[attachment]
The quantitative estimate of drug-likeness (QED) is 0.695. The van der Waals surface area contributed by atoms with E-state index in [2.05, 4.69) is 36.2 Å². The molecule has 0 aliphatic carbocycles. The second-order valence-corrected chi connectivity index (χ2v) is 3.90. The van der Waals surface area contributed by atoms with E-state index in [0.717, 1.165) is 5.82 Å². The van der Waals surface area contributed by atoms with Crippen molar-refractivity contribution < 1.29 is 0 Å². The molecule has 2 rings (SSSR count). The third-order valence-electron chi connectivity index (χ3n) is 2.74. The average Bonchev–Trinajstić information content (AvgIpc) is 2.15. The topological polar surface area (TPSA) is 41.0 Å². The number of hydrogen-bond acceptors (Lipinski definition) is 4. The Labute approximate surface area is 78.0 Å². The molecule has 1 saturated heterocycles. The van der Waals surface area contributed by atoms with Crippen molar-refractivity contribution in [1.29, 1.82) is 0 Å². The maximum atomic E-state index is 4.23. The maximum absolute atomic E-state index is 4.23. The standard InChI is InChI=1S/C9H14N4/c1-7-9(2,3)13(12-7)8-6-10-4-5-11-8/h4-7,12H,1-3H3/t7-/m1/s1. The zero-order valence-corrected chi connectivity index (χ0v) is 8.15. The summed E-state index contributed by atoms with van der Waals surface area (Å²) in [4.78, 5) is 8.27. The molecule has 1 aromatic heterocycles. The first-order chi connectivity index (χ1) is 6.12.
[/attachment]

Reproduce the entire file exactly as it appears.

The quantitative estimate of drug-likeness (QED) is 0.695. The van der Waals surface area contributed by atoms with E-state index in [2.05, 4.69) is 36.2 Å². The molecule has 0 aliphatic carbocycles. The second-order valence-corrected chi connectivity index (χ2v) is 3.90. The van der Waals surface area contributed by atoms with E-state index in [0.717, 1.165) is 5.82 Å². The van der Waals surface area contributed by atoms with Crippen molar-refractivity contribution < 1.29 is 0 Å². The molecule has 2 rings (SSSR count). The third-order valence-electron chi connectivity index (χ3n) is 2.74. The average Bonchev–Trinajstić information content (AvgIpc) is 2.15. The topological polar surface area (TPSA) is 41.0 Å². The number of hydrogen-bond acceptors (Lipinski definition) is 4. The Labute approximate surface area is 78.0 Å². The molecule has 1 saturated heterocycles. The van der Waals surface area contributed by atoms with Crippen molar-refractivity contribution in [1.29, 1.82) is 0 Å². The maximum atomic E-state index is 4.23. The maximum absolute atomic E-state index is 4.23. The standard InChI is InChI=1S/C9H14N4/c1-7-9(2,3)13(12-7)8-6-10-4-5-11-8/h4-7,12H,1-3H3/t7-/m1/s1. The zero-order valence-corrected chi connectivity index (χ0v) is 8.15. The summed E-state index contributed by atoms with van der Waals surface area (Å²) in [4.78, 5) is 8.27. The molecule has 1 aromatic heterocycles. The first-order chi connectivity index (χ1) is 6.12.